Posted: 04 Oct 2013 08:48 PM PDT
|Bob Morrison and Ken Blackwell|
There, the Kremlin chief held forth on his vision for Mideast peace, a solution to Syria’s ongoing civil war, and, for good measure, lectured us on how dangerous it was dangerous for any nation to think of itself as “exceptional.” Amerika, you’re no more exceptional, he seemed to be saying, than Russia, Belarus, or even Chechnya.
Following Putin’s debut as an ex-KGB agent turned Timesman, both Iran’s new “president,” Hassan Rouhani and Syria’s boss Bashar al-Assad were captured by American journalists for what was breathlessly billed as “exclusive” interviews. Rouhani’s session was conducted by The Washington Post’s veteran deep thinker, David Ignatius, while Assad parried light jabs from FOX News questioners, the serious and sonorous Greg Palkot (sans helmet) and the always entertaining Dennis Kucinich.
Because President Obama has a known aversion to dealing with foreign crises, this shaping of American public opinion by foreign dictators is a dangerous trend. If all men are created equal, why shouldn’t all opinions by all “leaders” be treated equally? We have our view of world events. The world has different views. Let’s hear from them about their view. Let’s be broad-minded. It can’t hurt to talk, after all.
Except that the people in those “leaders’” countries who disagree with the views expressed by their leaders have an alarming tendency to wind up dead. Pesky journalists in Moscow have been warned by shooting those who asked too many impertinent questions. Hundreds of thousands of Syrians have died in the ongoing civil war there. And Hassan Rouhani—that self-described “moderate”—never uttered a peep of protest when Iran’s mullahs were shooting down opposition voters in the streets of Tehran in 2009.
We admit we are not doing Google or Lexis/Nexis searches on Rouhani then, but we can be assured of this much: If he had protested the killing of opponents by the mullahs' regime, he would never have been permitted to run for president of the Islamic Republic of Iran.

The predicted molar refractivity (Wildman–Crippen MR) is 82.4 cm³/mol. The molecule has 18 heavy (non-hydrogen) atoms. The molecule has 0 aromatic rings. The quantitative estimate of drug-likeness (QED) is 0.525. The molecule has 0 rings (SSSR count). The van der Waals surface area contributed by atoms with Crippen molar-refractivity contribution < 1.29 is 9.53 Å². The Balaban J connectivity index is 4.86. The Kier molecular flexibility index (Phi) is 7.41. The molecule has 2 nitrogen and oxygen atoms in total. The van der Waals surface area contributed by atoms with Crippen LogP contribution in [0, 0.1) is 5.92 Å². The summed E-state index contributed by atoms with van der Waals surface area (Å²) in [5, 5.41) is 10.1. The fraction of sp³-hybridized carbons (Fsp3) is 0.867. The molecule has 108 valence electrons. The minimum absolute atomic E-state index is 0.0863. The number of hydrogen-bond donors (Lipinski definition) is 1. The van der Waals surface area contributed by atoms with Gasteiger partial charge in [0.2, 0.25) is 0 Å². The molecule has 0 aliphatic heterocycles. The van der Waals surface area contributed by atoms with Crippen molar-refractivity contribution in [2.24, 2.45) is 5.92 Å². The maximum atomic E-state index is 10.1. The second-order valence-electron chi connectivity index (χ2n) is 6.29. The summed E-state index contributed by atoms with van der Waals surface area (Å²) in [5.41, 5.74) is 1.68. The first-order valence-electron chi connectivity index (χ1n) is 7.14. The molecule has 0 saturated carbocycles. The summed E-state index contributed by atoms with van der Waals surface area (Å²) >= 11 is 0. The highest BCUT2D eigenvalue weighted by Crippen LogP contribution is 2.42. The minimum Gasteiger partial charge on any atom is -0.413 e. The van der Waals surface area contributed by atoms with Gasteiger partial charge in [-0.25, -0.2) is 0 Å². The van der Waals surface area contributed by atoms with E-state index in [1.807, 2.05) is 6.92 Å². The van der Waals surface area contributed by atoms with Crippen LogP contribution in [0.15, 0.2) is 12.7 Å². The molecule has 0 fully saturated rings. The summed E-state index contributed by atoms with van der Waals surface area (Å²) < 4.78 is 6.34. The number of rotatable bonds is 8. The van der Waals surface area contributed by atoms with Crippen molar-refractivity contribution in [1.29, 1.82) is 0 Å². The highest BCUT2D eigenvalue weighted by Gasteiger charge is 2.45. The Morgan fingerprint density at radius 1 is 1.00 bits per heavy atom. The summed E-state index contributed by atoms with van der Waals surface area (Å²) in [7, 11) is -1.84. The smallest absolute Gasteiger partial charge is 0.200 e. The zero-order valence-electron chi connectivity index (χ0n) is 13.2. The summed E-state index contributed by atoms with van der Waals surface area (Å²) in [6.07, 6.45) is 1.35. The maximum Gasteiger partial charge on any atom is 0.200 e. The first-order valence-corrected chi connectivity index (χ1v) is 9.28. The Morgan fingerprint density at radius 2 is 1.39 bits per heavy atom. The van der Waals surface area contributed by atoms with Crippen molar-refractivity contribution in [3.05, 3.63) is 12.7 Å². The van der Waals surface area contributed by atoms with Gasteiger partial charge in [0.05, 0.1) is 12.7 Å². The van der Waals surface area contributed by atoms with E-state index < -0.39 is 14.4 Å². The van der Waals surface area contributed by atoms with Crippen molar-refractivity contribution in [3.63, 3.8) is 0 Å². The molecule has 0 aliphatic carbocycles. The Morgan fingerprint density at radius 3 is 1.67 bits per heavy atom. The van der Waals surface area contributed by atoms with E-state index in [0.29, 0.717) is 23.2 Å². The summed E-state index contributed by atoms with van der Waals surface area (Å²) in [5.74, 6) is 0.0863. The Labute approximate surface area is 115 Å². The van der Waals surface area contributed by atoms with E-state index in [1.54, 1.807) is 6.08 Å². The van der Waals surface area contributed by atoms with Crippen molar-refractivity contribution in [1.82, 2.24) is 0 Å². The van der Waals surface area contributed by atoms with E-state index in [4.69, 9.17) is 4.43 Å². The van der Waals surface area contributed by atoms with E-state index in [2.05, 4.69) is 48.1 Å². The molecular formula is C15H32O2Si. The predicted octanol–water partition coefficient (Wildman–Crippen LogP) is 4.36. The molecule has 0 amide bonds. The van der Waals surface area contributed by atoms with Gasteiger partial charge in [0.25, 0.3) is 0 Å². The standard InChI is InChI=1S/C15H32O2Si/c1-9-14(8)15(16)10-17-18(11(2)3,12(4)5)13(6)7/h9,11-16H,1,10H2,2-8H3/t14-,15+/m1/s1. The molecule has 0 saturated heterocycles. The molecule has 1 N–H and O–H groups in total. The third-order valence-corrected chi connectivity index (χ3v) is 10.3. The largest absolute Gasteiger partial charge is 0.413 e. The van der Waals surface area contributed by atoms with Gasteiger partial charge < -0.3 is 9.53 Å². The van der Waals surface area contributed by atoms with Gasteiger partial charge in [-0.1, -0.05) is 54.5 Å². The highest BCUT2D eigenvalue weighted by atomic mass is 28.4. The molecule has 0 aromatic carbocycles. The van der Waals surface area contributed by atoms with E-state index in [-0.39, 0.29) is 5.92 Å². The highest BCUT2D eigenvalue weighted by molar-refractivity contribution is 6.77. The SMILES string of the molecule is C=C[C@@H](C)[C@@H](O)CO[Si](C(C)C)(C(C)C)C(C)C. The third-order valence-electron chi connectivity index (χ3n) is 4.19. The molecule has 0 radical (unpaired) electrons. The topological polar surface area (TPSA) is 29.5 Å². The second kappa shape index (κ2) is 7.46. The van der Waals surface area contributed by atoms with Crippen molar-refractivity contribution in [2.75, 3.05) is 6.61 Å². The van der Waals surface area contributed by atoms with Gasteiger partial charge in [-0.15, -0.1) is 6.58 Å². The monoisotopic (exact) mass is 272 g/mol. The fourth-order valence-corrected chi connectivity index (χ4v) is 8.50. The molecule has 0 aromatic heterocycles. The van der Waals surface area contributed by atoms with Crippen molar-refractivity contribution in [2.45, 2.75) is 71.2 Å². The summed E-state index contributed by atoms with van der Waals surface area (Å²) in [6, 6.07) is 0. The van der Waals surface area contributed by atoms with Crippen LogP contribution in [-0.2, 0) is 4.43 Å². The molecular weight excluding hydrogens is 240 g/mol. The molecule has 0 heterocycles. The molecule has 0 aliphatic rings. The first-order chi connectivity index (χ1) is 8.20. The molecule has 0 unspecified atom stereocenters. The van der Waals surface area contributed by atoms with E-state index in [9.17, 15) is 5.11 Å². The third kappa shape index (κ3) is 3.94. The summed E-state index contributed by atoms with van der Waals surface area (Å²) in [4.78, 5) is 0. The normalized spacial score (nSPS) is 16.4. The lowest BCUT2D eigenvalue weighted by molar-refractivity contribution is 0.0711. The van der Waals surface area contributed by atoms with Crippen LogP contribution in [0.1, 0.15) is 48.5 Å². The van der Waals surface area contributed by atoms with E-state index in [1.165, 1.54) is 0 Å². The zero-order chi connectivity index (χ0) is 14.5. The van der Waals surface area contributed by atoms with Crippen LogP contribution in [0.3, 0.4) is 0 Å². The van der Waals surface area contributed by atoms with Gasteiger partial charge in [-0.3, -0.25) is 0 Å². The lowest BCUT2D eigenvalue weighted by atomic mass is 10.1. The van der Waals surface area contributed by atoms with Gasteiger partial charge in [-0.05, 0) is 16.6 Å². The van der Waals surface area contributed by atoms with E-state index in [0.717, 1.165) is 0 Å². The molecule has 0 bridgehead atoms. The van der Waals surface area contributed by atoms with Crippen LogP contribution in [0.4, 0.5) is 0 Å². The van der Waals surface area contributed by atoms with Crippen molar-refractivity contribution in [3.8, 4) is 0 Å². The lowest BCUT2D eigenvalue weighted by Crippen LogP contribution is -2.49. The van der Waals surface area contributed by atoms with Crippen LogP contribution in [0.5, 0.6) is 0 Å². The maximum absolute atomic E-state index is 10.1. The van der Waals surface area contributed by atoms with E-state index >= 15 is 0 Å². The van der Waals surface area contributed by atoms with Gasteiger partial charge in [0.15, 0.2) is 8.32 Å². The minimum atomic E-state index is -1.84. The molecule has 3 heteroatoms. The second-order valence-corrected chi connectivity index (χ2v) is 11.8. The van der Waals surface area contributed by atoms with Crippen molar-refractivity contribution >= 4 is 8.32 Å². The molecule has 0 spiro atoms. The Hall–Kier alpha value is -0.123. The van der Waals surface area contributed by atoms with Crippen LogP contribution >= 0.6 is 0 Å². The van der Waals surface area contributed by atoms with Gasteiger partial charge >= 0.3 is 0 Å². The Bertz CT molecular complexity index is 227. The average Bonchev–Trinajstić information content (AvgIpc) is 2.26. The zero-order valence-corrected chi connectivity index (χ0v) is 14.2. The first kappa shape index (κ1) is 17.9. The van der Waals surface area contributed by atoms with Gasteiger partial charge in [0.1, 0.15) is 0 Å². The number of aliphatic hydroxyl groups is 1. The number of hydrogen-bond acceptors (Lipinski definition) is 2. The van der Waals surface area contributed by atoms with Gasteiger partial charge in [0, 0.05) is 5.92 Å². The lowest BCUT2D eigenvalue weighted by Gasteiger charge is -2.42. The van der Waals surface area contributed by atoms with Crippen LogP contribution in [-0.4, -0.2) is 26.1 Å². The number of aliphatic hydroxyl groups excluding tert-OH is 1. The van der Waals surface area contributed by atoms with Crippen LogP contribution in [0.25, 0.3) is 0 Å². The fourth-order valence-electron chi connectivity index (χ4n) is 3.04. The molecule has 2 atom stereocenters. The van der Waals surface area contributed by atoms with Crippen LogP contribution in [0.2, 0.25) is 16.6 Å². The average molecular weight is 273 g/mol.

We Americans seem to have been lulled into a stupor. It’s strangely like those years the locusts ate in the mid-seventies. That’s when Jimmy Carter urged us to get over our “inordinate fear of Communism.” Taking Carter’s University of Notre Dame speech as a starter gun, the Soviets and their cat’s paws ran freely in Africa and Latin America.
During the Cold War, there were occasional efforts to alert Americans to their peril. A few rock `em, sock `em movies such as Red Dawn and The Hunt for Red Oktober were screened. But those tended to be independent efforts.
The mainstream liberal view was represented by the novels of John LeCarré. To illustrate this point, Mark Steyn once described his lunch with the late conservative paladin Bill Buckley:
He has expressed decidedly mixed views himself about American Exceptionalism. At his first G-20 Summit, he said he did believe in American Exceptionalism — but quickly added that the Brits and the Greeks doubtless believed their own nations exceptional. More recently, he took to the airwaves to tell us American Exceptionalism might require us to intervene militarily in the Syrian civil war.
It would have been nice if our own president had defended this country’s good name from the contemptuous jabs of Vladimir Putin. Mr. Obama might have said that Russia’s culture has enriched the world, but Russian rule has always been despotic.
Our president might have offered the Kremlin’s boss this challenge: If you don’t think America is exceptional, then tell us: When the Berlin Wall fell, which way did your captive people run?
Ken Blackwell was a former U.S. Ambassador to the United Nations Human Rights Commission and is a senior fellow at the Family Research Council and a visiting professor at Liberty University School of Law. Bob Morrison is a Senior Fellow for Policy Studies at the Family Research Council. He has served at the U.S. Department of Education with Gary Bauer under then-Secretary William Bennett. Both are contributing authors to the ARRA News Service.